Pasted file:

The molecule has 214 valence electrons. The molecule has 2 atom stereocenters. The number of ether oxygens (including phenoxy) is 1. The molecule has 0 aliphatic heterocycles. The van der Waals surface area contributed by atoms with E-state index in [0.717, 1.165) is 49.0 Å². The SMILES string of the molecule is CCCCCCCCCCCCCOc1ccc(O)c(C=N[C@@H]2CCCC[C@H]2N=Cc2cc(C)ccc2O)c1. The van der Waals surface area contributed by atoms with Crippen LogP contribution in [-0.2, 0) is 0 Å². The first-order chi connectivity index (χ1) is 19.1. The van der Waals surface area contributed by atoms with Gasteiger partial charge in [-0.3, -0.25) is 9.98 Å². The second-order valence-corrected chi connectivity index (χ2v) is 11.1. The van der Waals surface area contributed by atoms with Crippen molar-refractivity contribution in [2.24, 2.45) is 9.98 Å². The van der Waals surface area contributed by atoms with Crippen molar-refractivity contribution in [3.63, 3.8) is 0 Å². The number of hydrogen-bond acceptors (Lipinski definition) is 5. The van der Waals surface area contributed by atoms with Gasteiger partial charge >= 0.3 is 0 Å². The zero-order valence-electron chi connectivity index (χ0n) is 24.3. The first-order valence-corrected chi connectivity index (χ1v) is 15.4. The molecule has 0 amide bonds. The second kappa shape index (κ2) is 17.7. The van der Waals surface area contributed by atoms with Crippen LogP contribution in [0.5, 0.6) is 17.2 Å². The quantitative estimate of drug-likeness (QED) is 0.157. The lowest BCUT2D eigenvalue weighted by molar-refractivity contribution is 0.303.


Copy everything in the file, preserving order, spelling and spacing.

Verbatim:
The molecule has 214 valence electrons. The molecule has 2 atom stereocenters. The number of ether oxygens (including phenoxy) is 1. The molecule has 0 aliphatic heterocycles. The van der Waals surface area contributed by atoms with E-state index in [0.717, 1.165) is 49.0 Å². The SMILES string of the molecule is CCCCCCCCCCCCCOc1ccc(O)c(C=N[C@@H]2CCCC[C@H]2N=Cc2cc(C)ccc2O)c1. The van der Waals surface area contributed by atoms with Crippen LogP contribution in [-0.2, 0) is 0 Å². The first-order chi connectivity index (χ1) is 19.1. The van der Waals surface area contributed by atoms with Gasteiger partial charge in [-0.3, -0.25) is 9.98 Å². The second-order valence-corrected chi connectivity index (χ2v) is 11.1. The van der Waals surface area contributed by atoms with Crippen molar-refractivity contribution in [2.24, 2.45) is 9.98 Å². The van der Waals surface area contributed by atoms with Crippen molar-refractivity contribution in [3.63, 3.8) is 0 Å². The number of hydrogen-bond acceptors (Lipinski definition) is 5. The van der Waals surface area contributed by atoms with Gasteiger partial charge >= 0.3 is 0 Å². The zero-order valence-electron chi connectivity index (χ0n) is 24.3. The first-order valence-corrected chi connectivity index (χ1v) is 15.4. The molecule has 0 amide bonds. The second kappa shape index (κ2) is 17.7. The van der Waals surface area contributed by atoms with Crippen LogP contribution in [0.5, 0.6) is 17.2 Å². The quantitative estimate of drug-likeness (QED) is 0.157. The lowest BCUT2D eigenvalue weighted by molar-refractivity contribution is 0.303.